Aid agencies warn of a growing humanitarian crisis as persecution of the Muslim ethnic minority pushes around 15,000 people into Bangladesh each day, with border relief camps already at capacity.
The United Nations secretary-general, António Guterres, has appealed to Myanmar to end the violence
With Rohingya refugees still flooding across the border from Burma, those packed into camps and makeshift settlements in Bangladesh are becoming desperate for scant basic resources and dwindling supplies.
Fights are erupting over food and water. Women and children are tapping on car windows or tugging at the clothes of passing reporters while rubbing their bellies and begging for food.
UN agencies estimate that more than a quarter-million Rohingya Muslims have arrived in Cox’s Bazar region in just the last two weeks, joining at least 100,000 who were already there after fleeing earlier riots or persecution in Buddhist-majority Burma.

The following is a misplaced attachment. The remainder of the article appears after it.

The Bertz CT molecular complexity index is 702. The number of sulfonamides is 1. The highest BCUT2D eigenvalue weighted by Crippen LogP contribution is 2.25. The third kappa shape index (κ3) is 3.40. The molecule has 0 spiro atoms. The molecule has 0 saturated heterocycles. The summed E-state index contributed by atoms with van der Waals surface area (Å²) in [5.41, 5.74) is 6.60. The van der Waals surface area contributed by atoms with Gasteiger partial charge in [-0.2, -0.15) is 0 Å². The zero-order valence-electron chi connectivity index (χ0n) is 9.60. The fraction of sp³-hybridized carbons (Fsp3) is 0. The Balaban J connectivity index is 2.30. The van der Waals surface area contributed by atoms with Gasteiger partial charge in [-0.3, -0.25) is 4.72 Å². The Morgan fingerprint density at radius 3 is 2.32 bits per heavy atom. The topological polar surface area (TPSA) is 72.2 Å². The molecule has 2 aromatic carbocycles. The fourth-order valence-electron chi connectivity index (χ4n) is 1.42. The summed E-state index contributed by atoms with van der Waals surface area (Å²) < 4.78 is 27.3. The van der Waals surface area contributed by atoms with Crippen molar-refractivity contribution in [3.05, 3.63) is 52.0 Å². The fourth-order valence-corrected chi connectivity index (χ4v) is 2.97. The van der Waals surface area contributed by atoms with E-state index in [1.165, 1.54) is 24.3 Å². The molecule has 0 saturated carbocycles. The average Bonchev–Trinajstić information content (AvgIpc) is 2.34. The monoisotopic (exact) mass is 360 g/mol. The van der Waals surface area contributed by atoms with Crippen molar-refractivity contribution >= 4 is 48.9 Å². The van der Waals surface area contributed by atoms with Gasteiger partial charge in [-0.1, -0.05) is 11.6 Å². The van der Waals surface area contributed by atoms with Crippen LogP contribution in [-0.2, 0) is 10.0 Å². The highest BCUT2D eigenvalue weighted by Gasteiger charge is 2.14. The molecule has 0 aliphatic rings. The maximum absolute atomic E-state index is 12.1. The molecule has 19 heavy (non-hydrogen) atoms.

Many of the newly arrived were initially stunned and traumatised after fleeing violence that erupted 25 August in Burma’s Rakhine state. They are now growing desperate in searching for food distribution points that appeared only in recent days, passing out packets of biscuits and 25-kilogram (55-pound) bags of rice.
One aid worker who asked not to be identified said “stocks are running out” with the refugees’ needs far greater than what they had imagined. “It is impossible to keep up,” she said.
At one food distribution point, women were volunteering to help keep order by gently tapping people with bamboo sticks to gently urge them back in line. Weary women carried infants in their arms while clutching other children to their sides, afraid to be separated in the crowds.
One 40-year-old man, faint with hunger, collapsed while waiting and could not stand again on his own strength when others tried to help him up. They drizzled water between his lips in an attempt to revive him, to no avail.
“Everyone is hungry. Everyone has been waiting for hours,” said another aid worker, who also did not want to be identified by name. He said the crowds were becoming unmanageable, and that aid agencies may need to ask for a police presence. “We are not prepared here for such a huge number,” he said.